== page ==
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Oncologist. 2014 Oct;19(10):1100-9. doi: 10.1634/theoncologist.2014-0103. Epub 2014 Sep 17.

Experience with afatinib in patients with non-small cell lung cancer progressing after clinical benefit from gefitinib and erlotinib.

Collaborators (140)

Abdollahi A, Ammon A, Aries SP, Arntzen C, Achenbach HJ, Atanackovic D, Atmaca A, Basara N, Binder D, Borchard B, Bos M, Brugger W, Budweiser S, Conrad K, Corduan K, Cortes-Incio D, Dallmeier B, Denzlinger C, Derigs HG, Dickgreber N, Dittrich I, Düll T, Engel-Riedel W, Faehling M, Fertl A, Fischer JR, Fleckenstein D, Folprecht G, Forstbauer A, France Y, Frickhofen N, Frühauf S, Gardizi M, Gauler T, Gessner C, Gleiber W, Gökkurt E, Görner M, Grah C, Greeve J, Greiner J, Griesinger F, Grohé C, Grüning W, Guggenberger D, Gütz S, Hannig C, Heigener D, Heilmann M, Heinrich B, Hense G, Hoiczyk M, Huber RM, Illerhaus G, Jacobs G, Jung P, Kambartel KO, Kern J, Kersten J, Kiehl M, Kimmich M, Kisro J, Knipp H, Ko YD, Koch JU, Koehne CH, Kollmeier J, Kommer A, Körber W, Kratz-Albers K, Krause G, Krügel R, Laack E, Leistner R, Liebers U, Lommatzsch M, Maintz C, Mozek C, Matzdorff A, Mohr M, Neumeister W, Nolte H, Overbeck T, Östreicher M, Panse J, Pelzer T, Peters K, Planker M, Reissig A, Ritter M, Rittmeyer A, Rösel S, Sadjadian P, Sandritter B, Schatz M, Scheffler M, Schmid-Bindert G, Schmittel A, Schneider CP, Schneider-Kappus W, Schneller F, Schorb E, Schreiber J, Schöler F, Schuler M, Schulz-Abelius A, Schumann C, Schütte W, Schötz S, Schütz M, Sebastian M, Serke M, Spissinger D, Spengler W, Staiger H, Steffen U, Stehle I, Steiniger H, Stengele K, Steppert S, Stöhlmacher-Williams J, Strapatsas T, Sulzbach B, Tessmer A, Thomas M, Thöming B, Ukena D, Wagner B, Wagner T, Wagner-Hug D, Wahn H, Wehler T, Wiewrodt R, Witt C, Wohlleber M, Wolf J, Wolf M, Wricke K, Zaba O, Zander I.

Author information

1
Department of Medical Oncology, West German Cancer Center, University Hospital Essen, Essen, Germany; Division of Thoracic Oncology, Ruhrlandklinik, West German Lung Center, University Duisburg-Essen, Essen, Germany; German Cancer Consortium (DKTK), Heidelberg, Germany, Department of Medical Oncology, Klinik Löwenstein, Löwenstein, Germany; Department of Respiratory Medicine, Evangelische· Lungenklinik, Berlin, Germany; Department of Pneumology, Evangelisches Diakonissenkrankenhaus, Leipzig, Germany; Translational Lung Research Center Heidelberg, Heidelberg, Germany; Department of Pneumology and Thoracic Oncology, Klinik Schillerhoehe, Gerlingen, Germany; Department of Hematology and Medical Oncology, Zentralklinik, Bad Berka, Germany; Haemato-Oncology Hamburg, Hamburg, Germany; Boehringer Ingelheim Pharma GmbH & Co KG, Ingelheim, Germany martin.schuler@uk-essen.de.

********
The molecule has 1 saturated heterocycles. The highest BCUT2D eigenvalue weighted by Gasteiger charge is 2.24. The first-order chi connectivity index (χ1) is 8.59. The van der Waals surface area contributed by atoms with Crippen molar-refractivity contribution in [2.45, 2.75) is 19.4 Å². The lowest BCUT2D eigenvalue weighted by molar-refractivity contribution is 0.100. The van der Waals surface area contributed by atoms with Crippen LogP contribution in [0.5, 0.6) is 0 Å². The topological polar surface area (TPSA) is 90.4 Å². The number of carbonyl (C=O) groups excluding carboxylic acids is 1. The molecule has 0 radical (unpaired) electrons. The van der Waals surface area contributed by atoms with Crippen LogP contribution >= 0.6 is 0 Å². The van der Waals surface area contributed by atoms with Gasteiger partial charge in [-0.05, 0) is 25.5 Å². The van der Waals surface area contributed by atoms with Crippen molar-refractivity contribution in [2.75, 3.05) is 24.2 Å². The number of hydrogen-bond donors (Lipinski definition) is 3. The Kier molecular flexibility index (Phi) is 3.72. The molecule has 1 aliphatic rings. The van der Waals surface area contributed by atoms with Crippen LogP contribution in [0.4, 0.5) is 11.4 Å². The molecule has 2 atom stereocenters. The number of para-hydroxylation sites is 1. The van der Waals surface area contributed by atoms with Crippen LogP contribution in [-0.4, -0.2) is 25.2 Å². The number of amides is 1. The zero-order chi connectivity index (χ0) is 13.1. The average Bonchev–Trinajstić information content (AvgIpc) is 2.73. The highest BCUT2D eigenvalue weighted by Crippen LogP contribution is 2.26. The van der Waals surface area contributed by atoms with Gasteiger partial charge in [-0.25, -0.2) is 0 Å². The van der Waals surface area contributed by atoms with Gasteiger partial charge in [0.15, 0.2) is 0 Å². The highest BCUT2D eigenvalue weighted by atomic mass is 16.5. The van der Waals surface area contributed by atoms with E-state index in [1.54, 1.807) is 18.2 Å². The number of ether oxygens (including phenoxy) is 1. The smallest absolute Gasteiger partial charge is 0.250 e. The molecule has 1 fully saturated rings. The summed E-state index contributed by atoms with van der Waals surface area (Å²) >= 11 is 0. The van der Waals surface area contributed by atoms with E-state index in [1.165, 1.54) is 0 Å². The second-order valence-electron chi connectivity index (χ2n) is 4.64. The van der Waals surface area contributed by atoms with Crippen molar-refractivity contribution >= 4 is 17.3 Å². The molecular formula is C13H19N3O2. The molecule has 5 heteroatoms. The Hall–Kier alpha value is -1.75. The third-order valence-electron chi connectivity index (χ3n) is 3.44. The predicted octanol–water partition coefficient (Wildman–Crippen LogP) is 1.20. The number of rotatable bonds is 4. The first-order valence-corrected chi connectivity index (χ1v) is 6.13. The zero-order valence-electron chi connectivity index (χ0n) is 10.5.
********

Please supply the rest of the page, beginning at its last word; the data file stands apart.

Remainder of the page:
2
Department of Medical Oncology, West German Cancer Center, University Hospital Essen, Essen, Germany; Division of Thoracic Oncology, Ruhrlandklinik, West German Lung Center, University Duisburg-Essen, Essen, Germany; German Cancer Consortium (DKTK), Heidelberg, Germany, Department of Medical Oncology, Klinik Löwenstein, Löwenstein, Germany; Department of Respiratory Medicine, Evangelische· Lungenklinik, Berlin, Germany; Department of Pneumology, Evangelisches Diakonissenkrankenhaus, Leipzig, Germany; Translational Lung Research Center Heidelberg, Heidelberg, Germany; Department of Pneumology and Thoracic Oncology, Klinik Schillerhoehe, Gerlingen, Germany; Department of Hematology and Medical Oncology, Zentralklinik, Bad Berka, Germany; Haemato-Oncology Hamburg, Hamburg, Germany; Boehringer Ingelheim Pharma GmbH & Co KG, Ingelheim, Germany.

Abstract

BACKGROUND:

Afatinib, an irreversible ErbB family blocker, demonstrated superiority to chemotherapy as first-line treatment in patients with EGFR-mutated non-small cell lung cancer (NSCLC). Afatinib is also active in patients progressing on EGFR tyrosine kinase inhibitors (EGFR-TKIs). We report the results of a large cohort of NSCLC patients receiving afatinib within a compassionate-use program (CUP).

PATIENTS AND METHODS:

Patients with advanced NSCLC progressing after one line or more of chemotherapy and one line or more of EGFR-TKI treatment with either an EGFR mutation or documented clinical benefit were enrolled. Data collection was not monitored or verified by central review. The intention of this CUP was to provide controlled preregistration access to afatinib for patients with life-threatening diseases and no other treatment option.

RESULTS:

From May 2010 to October 2013, 573 patients (65% female; median age: 64 years [range: 28-89 years]) were enrolled, with strong participation of community oncologists. Comorbidities were allowed, including second malignancies in 11% of patients. EGFR mutation status was available in 391 patients (72%), and 83% tested mutation positive. Median time to treatment failure (TTF) of 541 patients treated with afatinib was 3.7 months (range: 0.0 to >29.0 months). Median TTF was 4.0 and 2.7 months in patients with adenocarcinomas and squamous cell carcinomas, respectively, and 4.6 months in patients with EGFR-mutated NSCLC. Adverse events were generally manageable.

CONCLUSION:

Afatinib was able to be given in a real-world setting to heavily pretreated patients with EGFR-mutated or EGFR-TKI-sensitive NSCLC. Acknowledging the constraints of data collection in a CUP, afatinib appears to be safe and to confer some clinical benefit in this population.

KEYWORDS:

Afatinib; Epidermal growth factor receptor; Erlotinib; Gefitinib; Non-small cell lung cancer

PMID:
25232040
PMCID:
PMC4200993
DOI:
10.1634/theoncologist.2014-0103
[Indexed for MEDLINE]
Free PMC Article

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